“We are already working in Oromia to de-escalate the situation there by offering mediation between groups,” she said, referring to the region where protests have simmered for nearly a year.

    “I would always argue for allowing people of a different political opinion … to engage with them and allow them to express their views because, after all, a democratic experience shows that out of these discussions good solutions usually come,” Merkel said.

    The Ethiopian prime minister responded by suggesting his government may increase dialogue. “We have shortcomings in our fledgling democracy, so we want to go further in opening up the political space and engagement with different groups of the society,” he said, noting that the East African country’s huge youth population has created “dissatisfaction and desperation.”

    But the prime minister also sounded a note of defiance. “Ethiopia is committed to have a multi-party democracy as per our constitution. And Ethiopia is committed to have human rights observed. … But Ethiopia is also against any violent extremist armed struggling groups,” he said.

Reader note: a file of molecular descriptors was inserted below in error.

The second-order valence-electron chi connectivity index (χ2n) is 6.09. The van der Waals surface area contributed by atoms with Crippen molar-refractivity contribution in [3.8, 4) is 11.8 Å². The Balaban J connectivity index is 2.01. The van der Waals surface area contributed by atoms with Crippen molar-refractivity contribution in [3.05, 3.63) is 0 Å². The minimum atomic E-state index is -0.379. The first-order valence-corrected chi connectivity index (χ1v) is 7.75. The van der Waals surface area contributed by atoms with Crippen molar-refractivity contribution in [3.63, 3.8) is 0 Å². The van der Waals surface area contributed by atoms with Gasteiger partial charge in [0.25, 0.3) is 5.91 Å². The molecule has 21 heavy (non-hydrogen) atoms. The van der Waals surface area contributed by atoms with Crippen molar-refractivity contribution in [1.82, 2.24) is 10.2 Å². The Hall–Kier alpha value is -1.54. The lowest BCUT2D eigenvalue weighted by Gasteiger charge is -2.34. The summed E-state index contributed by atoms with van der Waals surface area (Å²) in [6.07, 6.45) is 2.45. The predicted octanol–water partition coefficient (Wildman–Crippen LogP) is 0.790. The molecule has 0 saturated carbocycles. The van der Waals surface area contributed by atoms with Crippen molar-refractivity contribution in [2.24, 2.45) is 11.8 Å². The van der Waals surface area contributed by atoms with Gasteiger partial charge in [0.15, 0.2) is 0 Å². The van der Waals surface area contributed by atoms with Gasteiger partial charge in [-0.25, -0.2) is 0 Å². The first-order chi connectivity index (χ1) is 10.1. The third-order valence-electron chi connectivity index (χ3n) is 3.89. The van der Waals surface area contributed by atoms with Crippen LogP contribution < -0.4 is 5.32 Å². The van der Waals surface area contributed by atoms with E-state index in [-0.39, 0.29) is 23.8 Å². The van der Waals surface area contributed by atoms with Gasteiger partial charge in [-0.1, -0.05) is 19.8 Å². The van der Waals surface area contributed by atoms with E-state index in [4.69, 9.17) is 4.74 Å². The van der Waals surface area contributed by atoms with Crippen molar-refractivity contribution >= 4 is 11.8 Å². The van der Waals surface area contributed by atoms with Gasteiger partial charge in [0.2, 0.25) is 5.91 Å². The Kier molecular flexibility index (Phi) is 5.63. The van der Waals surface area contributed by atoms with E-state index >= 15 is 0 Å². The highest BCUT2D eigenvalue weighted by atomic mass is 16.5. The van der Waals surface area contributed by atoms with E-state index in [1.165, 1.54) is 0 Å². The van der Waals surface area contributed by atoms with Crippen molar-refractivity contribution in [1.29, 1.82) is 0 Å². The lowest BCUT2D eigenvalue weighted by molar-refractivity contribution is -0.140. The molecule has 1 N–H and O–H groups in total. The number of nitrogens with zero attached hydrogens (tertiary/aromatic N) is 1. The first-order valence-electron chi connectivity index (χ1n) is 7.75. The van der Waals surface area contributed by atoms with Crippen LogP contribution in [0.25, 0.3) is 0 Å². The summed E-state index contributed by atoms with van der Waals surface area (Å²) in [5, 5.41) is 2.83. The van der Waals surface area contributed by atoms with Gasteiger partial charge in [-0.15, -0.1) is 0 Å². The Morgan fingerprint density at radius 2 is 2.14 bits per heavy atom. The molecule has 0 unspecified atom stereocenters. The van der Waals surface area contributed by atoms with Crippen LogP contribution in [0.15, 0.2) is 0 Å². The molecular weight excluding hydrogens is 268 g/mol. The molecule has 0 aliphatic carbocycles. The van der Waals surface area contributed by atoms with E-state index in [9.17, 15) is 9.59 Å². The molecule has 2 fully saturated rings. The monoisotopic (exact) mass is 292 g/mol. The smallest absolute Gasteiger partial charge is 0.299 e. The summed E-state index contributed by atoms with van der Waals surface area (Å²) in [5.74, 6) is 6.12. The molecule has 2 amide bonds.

Ethiopia declared a state of emergency Sunday, faced with widespread anti-government protests. More than 50 people died last week in a stampede after police tried to disperse protesters. The incident set off a week of demonstrations in which both foreign and local businesses with suspected government ties were burned, and one American was killed in a rock attack.